Mariada Muciaccia, Italy

Mariada has taught chemistry, biology and earth science since 1981, and currently works in Rome – where she also participated in an intensive Amgen Teach workshop earlier this year. Her objective was to learn how best to apply inquiry-based techniques to students between 16 and 18. "Amgen Teach enhanced my confidence and ability to use inquiry-based teaching," she shared.

As well as boosting her confidence, Mariada says that Amgen Teach has provided important lessons for her approach to inquiry-based learning – for example, helping to guide students, rather than directing them. Taking the role of the students themselves, teachers participating in Amgen Teach workshops had to design experiments to detect vitamin C in various foods. Rather than being a "cookbook activity that requires students to simply follow the steps, verifying information that is already possessed," says Mariada, they had to think for themselves – and learn through their mistakes.

Back in her own classroom, Mariada has made a number of changes to her approach. She gives students more responsibility and pays more attention to "formative assessment" – implementing feedback to modify the ongoing teaching process. "Teaching and learning in that way are interactive. I can adapt my work to match their needs. In fact, I can also identify the misconceptions in the students' minds (a huge problem in science education,) and help students overcome them," she explains.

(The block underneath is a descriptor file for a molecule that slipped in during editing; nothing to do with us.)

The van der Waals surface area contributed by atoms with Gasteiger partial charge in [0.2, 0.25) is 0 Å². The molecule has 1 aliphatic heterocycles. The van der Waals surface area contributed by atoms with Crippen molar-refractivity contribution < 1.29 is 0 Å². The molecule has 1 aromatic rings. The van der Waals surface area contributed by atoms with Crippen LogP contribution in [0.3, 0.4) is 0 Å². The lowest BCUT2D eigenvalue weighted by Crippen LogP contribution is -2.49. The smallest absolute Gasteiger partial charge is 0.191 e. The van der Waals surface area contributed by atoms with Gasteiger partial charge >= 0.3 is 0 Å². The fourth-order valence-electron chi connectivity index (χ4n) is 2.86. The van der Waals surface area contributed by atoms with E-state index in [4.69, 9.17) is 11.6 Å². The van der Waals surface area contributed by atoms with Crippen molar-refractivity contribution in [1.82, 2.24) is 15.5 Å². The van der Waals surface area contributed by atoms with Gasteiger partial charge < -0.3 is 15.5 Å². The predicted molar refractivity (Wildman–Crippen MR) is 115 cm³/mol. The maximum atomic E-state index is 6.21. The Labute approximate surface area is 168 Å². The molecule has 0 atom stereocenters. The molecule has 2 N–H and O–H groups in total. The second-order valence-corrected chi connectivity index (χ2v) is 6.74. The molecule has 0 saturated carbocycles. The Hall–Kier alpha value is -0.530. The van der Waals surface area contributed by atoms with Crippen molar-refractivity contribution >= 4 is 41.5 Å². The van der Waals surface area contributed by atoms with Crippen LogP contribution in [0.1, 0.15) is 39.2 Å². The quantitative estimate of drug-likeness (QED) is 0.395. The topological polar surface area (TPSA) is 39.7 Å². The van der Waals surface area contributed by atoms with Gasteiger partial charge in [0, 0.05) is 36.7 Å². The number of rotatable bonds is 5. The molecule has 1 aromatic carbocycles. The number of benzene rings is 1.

Mariada has many examples of where this approach has scored successes with her students. And in all of them, she is keen to underline the importance of experimenting – and sometimes failing. She believes that making mistakes and learning from those mistakes helps make the lessons learned more memorable for her students, as well as more enjoyable. "Working in this way makes us feel like little researchers or little scientists, full of curiosity and desire to learn and expand our knowledge," she says.